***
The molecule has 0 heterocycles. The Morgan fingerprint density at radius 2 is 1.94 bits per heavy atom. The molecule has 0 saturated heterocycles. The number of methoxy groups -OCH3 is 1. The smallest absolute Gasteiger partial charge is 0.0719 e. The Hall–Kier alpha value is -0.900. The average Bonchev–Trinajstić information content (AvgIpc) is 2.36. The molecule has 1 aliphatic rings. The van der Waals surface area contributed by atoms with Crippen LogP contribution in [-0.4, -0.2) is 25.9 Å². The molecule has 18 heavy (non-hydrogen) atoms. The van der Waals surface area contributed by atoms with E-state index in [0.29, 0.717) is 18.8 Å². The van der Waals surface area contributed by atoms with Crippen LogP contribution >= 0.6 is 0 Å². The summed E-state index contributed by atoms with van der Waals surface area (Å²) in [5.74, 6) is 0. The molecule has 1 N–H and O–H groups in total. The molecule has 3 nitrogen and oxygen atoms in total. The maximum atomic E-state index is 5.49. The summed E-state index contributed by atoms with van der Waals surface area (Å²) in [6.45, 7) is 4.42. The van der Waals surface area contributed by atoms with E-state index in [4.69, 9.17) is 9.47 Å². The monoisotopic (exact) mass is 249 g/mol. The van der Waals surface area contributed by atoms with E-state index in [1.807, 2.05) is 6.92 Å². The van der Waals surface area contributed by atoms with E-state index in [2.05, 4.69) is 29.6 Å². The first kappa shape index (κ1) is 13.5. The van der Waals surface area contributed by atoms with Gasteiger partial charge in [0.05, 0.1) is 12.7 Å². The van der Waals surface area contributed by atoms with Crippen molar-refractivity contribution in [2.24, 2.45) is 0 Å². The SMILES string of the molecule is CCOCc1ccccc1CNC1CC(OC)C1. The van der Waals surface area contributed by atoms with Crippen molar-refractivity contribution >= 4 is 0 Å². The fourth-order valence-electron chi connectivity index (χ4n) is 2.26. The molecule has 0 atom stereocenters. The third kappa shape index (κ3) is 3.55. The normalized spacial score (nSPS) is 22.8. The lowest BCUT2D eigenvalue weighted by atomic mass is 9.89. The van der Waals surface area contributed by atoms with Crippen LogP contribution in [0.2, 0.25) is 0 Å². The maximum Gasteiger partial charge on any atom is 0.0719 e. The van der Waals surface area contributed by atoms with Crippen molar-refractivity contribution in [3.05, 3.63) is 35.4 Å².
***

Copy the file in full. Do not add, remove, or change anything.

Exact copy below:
The molecule has 0 heterocycles. The Morgan fingerprint density at radius 2 is 1.94 bits per heavy atom. The molecule has 0 saturated heterocycles. The number of methoxy groups -OCH3 is 1. The smallest absolute Gasteiger partial charge is 0.0719 e. The Hall–Kier alpha value is -0.900. The average Bonchev–Trinajstić information content (AvgIpc) is 2.36. The molecule has 1 aliphatic rings. The van der Waals surface area contributed by atoms with Crippen LogP contribution in [-0.4, -0.2) is 25.9 Å². The molecule has 18 heavy (non-hydrogen) atoms. The van der Waals surface area contributed by atoms with E-state index in [0.29, 0.717) is 18.8 Å². The van der Waals surface area contributed by atoms with Crippen LogP contribution >= 0.6 is 0 Å². The summed E-state index contributed by atoms with van der Waals surface area (Å²) in [5.74, 6) is 0. The molecule has 1 N–H and O–H groups in total. The molecule has 3 nitrogen and oxygen atoms in total. The maximum atomic E-state index is 5.49. The summed E-state index contributed by atoms with van der Waals surface area (Å²) in [6.45, 7) is 4.42. The van der Waals surface area contributed by atoms with E-state index in [4.69, 9.17) is 9.47 Å². The monoisotopic (exact) mass is 249 g/mol. The van der Waals surface area contributed by atoms with E-state index in [1.807, 2.05) is 6.92 Å². The van der Waals surface area contributed by atoms with E-state index in [2.05, 4.69) is 29.6 Å². The first kappa shape index (κ1) is 13.5. The van der Waals surface area contributed by atoms with Gasteiger partial charge in [0.05, 0.1) is 12.7 Å². The van der Waals surface area contributed by atoms with Crippen molar-refractivity contribution in [2.24, 2.45) is 0 Å². The SMILES string of the molecule is CCOCc1ccccc1CNC1CC(OC)C1. The van der Waals surface area contributed by atoms with Crippen molar-refractivity contribution >= 4 is 0 Å². The fourth-order valence-electron chi connectivity index (χ4n) is 2.26. The molecule has 0 atom stereocenters. The third kappa shape index (κ3) is 3.55. The normalized spacial score (nSPS) is 22.8. The lowest BCUT2D eigenvalue weighted by atomic mass is 9.89. The van der Waals surface area contributed by atoms with Crippen LogP contribution in [0.2, 0.25) is 0 Å². The maximum Gasteiger partial charge on any atom is 0.0719 e. The van der Waals surface area contributed by atoms with Crippen molar-refractivity contribution in [3.05, 3.63) is 35.4 Å².